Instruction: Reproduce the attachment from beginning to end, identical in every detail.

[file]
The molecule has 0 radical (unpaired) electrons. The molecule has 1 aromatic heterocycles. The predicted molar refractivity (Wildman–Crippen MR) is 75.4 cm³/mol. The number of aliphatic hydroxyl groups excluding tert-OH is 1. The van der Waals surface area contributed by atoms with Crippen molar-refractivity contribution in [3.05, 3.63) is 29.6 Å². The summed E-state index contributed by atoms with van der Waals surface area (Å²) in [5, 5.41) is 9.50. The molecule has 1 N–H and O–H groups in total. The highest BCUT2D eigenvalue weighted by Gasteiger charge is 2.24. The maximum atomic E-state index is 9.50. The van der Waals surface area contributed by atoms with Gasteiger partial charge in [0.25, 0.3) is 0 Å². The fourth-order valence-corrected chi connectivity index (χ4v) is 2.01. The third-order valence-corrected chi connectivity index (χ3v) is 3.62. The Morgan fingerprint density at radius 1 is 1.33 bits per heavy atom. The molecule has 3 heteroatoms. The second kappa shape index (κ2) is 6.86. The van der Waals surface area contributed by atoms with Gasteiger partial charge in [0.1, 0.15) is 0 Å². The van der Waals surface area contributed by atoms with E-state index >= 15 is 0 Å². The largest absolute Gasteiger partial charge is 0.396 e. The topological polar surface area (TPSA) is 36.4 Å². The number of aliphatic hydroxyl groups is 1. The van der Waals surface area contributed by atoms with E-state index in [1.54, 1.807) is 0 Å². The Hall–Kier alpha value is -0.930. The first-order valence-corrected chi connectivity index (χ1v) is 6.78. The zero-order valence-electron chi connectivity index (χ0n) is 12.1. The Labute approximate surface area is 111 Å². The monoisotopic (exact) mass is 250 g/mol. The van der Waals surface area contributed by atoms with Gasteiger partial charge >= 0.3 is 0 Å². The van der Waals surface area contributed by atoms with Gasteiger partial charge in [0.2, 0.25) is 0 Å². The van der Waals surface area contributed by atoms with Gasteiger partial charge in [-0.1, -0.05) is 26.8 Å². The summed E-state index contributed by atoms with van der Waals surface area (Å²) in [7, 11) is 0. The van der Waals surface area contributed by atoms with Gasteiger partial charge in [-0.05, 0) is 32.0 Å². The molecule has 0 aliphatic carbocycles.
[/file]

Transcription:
The molecule has 0 radical (unpaired) electrons. The molecule has 1 aromatic heterocycles. The predicted molar refractivity (Wildman–Crippen MR) is 75.4 cm³/mol. The number of aliphatic hydroxyl groups excluding tert-OH is 1. The van der Waals surface area contributed by atoms with Crippen molar-refractivity contribution in [3.05, 3.63) is 29.6 Å². The summed E-state index contributed by atoms with van der Waals surface area (Å²) in [5, 5.41) is 9.50. The molecule has 1 N–H and O–H groups in total. The highest BCUT2D eigenvalue weighted by Gasteiger charge is 2.24. The maximum atomic E-state index is 9.50. The van der Waals surface area contributed by atoms with Gasteiger partial charge in [0.25, 0.3) is 0 Å². The fourth-order valence-corrected chi connectivity index (χ4v) is 2.01. The third-order valence-corrected chi connectivity index (χ3v) is 3.62. The Morgan fingerprint density at radius 1 is 1.33 bits per heavy atom. The molecule has 3 heteroatoms. The second kappa shape index (κ2) is 6.86. The van der Waals surface area contributed by atoms with Gasteiger partial charge in [0.1, 0.15) is 0 Å². The van der Waals surface area contributed by atoms with E-state index >= 15 is 0 Å². The largest absolute Gasteiger partial charge is 0.396 e. The topological polar surface area (TPSA) is 36.4 Å². The number of aliphatic hydroxyl groups is 1. The van der Waals surface area contributed by atoms with E-state index in [1.54, 1.807) is 0 Å². The Hall–Kier alpha value is -0.930. The first-order valence-corrected chi connectivity index (χ1v) is 6.78. The zero-order valence-electron chi connectivity index (χ0n) is 12.1. The Labute approximate surface area is 111 Å². The monoisotopic (exact) mass is 250 g/mol. The van der Waals surface area contributed by atoms with Gasteiger partial charge >= 0.3 is 0 Å². The van der Waals surface area contributed by atoms with Gasteiger partial charge in [0.2, 0.25) is 0 Å². The van der Waals surface area contributed by atoms with Gasteiger partial charge in [-0.1, -0.05) is 26.8 Å². The summed E-state index contributed by atoms with van der Waals surface area (Å²) in [7, 11) is 0. The van der Waals surface area contributed by atoms with Gasteiger partial charge in [-0.05, 0) is 32.0 Å². The molecule has 0 aliphatic carbocycles.